Media: Things we like


This is what Virgin 1 needed: a high-profile US import to boost its ratings. Backed by an impressive marketing campaign, the first programme delivered a strong 744,000 viewers. And the show itself isn't bad so far. Set after Terminator 2, it features new actors in the roles of Sarah and John Connor, and almost constant action. A welcome sign, along with its move up the EPG, that Virgin 1 might be a success, after all.


Judging by our recent feature on agency websites, not everyone gets them right. However, we really like the new site from Michaelides & Bednash ( It opens with a black page offering three options in neon and then some entertaining film of a tap dripping if you select the "hate/risk" option. Elsewhere, there's a no-nonsense outline of the agency's philosophy, client list and awards achievements. The usual contact details are accompanied by an amusing video of Graham Bednash waiting impatiently for a phone to ring.


Students have, at long last, found a social networking site to exchange lofty ideas and, more importantly, to try to plagiarise each other's work. gives university students in the UK the chance to meet and talk online and find partners for study and socialising. Members can also promote events, post photos, upload music and videos, take part in blogs, polls and quizzes, and form groups. A classified section allows them to buy and sell unwanted items, advertise for work or find a flatmate or houseshare.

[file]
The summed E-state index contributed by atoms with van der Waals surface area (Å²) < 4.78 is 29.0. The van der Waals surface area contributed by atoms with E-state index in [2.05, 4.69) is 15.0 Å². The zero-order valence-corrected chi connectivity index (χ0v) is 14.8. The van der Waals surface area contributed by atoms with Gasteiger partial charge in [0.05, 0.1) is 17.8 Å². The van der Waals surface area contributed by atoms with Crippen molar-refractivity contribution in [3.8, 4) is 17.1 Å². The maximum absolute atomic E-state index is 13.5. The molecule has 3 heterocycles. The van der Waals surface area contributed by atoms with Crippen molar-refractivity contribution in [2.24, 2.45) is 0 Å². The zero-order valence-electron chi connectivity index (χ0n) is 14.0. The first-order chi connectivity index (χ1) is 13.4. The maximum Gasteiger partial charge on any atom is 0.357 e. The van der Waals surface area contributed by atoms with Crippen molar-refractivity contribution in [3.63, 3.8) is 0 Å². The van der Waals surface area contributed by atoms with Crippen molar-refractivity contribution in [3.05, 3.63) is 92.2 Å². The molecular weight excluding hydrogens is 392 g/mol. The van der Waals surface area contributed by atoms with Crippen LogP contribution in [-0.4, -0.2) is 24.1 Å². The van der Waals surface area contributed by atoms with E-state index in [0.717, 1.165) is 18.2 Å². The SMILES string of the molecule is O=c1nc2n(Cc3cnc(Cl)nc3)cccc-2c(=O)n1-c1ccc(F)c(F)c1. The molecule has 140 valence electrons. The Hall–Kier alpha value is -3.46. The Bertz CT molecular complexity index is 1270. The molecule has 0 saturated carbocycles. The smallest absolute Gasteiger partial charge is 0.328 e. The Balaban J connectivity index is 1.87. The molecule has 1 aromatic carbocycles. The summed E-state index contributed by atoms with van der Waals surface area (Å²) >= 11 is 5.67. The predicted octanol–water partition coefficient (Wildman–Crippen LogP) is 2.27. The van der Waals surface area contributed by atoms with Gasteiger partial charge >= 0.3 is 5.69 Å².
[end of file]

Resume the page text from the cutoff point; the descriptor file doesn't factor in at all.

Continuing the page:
The return of the lugubrious cop to ITV1 was a welcome one, both in terms of providing a relaxing end to the weekend that isn't quite as banal as Kingdom and in giving ITV a timely audience boost. "Morse Mk II" brought in an average of eight million viewers. The story was the usual mix of dodgy dons and murdered students against a backdrop of Oxford's spires, but Lewis' sidekick, played by Laurence Fox, adds some bite and sarcasm. We can't wait for the next three episodes.



The return of "Sheriff" Gene Hunt in the follow-up to the Beeb's sleeper hit Life on Mars has turned out to be a rollicking disappointment. The writers have turned Hunt into a parody of himself, quipping his way through some of the most hackneyed dialogue this side of The Sweeney, while leaving plot holes that you could powerslide an Audi Quattro through. And the least said about the irksome Keeley Hawes, who plays the "I'm-so-clever-because-this-is-just-a construct-of-my-mind" psychological profiler Alex Drake, the better. Will she get back to the present day? Is she dead? Is it all a dream? Who gives a damn?